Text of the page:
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Putrifiers II

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Editors’ Notes

Though "Wax Face" opens Putrifiers II with the mind-melting ferocity that so intoxicated fans on past T.O.S. tunes, the album as a whole is a white-hot brew of everything the supreme psych-rockers do best. If one could distill their two 2011 releases into one edited, cohesive whole—or perhaps distill their entire vast catalog into such a thing—it would come awfully close to Putrifiers II. There are strings and woodwinds among other instrumental delights here; we love the droning cello and violins on the Velvets-ish "So Nice." There are also mind-melters ("Lupine Dominus" snaps and growls with appropriately feral organs and guitar) and artfully sculpted bad-trip soundtrack music ("Clouds #1"). Plus, there are almost-breezy psych-pop tunes with summery strings ("Goodnight Baby"), as well as sweetly '60s-style vocal harmonies and crisp, just-before-the-red production ("Flood's New Light," "Hang a Picture"). Thee Oh Sees even toss in funhouse-mirror doo-wop ("Will We Be Scared?") and dew-kissed baroque pop ("Wicked Pop"). John Dwyer and his merry band continue evolving before our very eyes, and that is, literally, awesome.

Customer Reviews

Putrifiers II II II II

It's hard to imagine how they can keep this up. Where does the inspiration come from? It's like aliens are beaming information to them to be translated into the fiercest, most expertly-executed Psychedelic garage fuzz ever created. It seemed like Carrion Crawler was their finest work to date, but with things like this, I just don't know what to think anymore. Help & Master's Bedroom & Warm Slime are still obviously contenders. Or hey, maybe you're a weirdo and enjoy Dog Poison or Castlemania the most. It doesn't matter. And that's what's great about this band. They'll just keep on producing and playing until their limbs shrivel and decay. And it will all be good.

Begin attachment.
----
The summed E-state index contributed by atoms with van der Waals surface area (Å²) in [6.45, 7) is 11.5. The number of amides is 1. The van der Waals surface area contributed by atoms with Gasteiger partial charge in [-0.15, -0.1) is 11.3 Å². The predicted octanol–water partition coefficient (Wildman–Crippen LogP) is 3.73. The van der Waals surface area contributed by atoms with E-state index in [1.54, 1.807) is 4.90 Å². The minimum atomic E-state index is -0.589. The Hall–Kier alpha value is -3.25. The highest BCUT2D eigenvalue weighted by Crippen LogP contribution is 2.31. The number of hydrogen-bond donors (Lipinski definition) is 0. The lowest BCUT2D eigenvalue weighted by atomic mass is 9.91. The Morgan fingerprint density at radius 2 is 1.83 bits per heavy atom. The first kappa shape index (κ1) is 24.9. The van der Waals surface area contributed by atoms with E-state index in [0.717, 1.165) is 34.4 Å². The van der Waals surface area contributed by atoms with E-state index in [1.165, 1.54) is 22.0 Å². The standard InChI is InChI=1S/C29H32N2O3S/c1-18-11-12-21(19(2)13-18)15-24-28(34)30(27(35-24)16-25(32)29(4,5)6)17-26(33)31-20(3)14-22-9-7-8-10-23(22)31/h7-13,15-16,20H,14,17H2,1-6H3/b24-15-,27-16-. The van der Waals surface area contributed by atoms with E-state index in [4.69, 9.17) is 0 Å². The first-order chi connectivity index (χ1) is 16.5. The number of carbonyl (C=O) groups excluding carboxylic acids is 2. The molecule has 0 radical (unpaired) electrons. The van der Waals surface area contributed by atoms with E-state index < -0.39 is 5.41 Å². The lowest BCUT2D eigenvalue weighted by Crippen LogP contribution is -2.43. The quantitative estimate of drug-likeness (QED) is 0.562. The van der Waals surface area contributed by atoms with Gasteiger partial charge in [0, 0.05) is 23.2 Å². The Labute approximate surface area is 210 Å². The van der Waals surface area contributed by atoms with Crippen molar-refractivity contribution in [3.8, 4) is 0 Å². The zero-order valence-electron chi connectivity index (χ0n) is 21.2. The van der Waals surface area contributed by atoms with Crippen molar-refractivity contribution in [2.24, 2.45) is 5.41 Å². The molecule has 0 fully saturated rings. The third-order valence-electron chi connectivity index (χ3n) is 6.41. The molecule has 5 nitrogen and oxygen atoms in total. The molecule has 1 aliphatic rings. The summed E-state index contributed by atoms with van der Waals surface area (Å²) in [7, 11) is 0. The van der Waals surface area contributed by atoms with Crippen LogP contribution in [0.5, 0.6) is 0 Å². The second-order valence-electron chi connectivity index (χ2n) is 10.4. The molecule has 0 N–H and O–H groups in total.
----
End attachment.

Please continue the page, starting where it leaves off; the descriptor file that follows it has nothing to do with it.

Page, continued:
This one has the damaged-folk indications of their earlier days, the driving-Krautrock tendencies of more recent times, and a whole slew of other things that somehow makes Putrifiers different from the rest of their catalogue, but still intrinsically linked with it.
They're all separate pieces of the same lysergic puzzle. Just don't play with it too long - or you might absorb something you can't handle.
If you're a real Oh Sees fan, you'll probably understand every word of that review -- and agree with most of them.

Another great release from Thee Oh Sees!

I really dig this album! I would have liked a bit more 12 string face melting riffs on this one.
But i do like the more laid back feel of this album too. Not quite Carrion Crawler but another solid release from Thee Oh Sees.
A must have.

Brilliant !

Great Production ! Even a Syd Barret ish number on track 10 . Lovely !!!


Formed: 1997 in San Francisco, CA

Genre: Alternative

Years Active: '00s, '10s

One of the cornerstone bands of the post-millennium garage/psych resurgence, Thee Oh Sees represent a purposefully chaotic fusion of guitar and synth noise, strong and elemental melodies, and addled but focused attacks. Thee Oh Sees were founded by guitarist John Dwyer; originally from Providence, Rhode Island, after relocating to California in the late '90s, Dwyer became active on the San Francisco indie scene, working with several bands, including the Coachwhips, Pink & Brown, Yikes, Up Its Alive,...
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Putrifiers II, Thee Oh Sees
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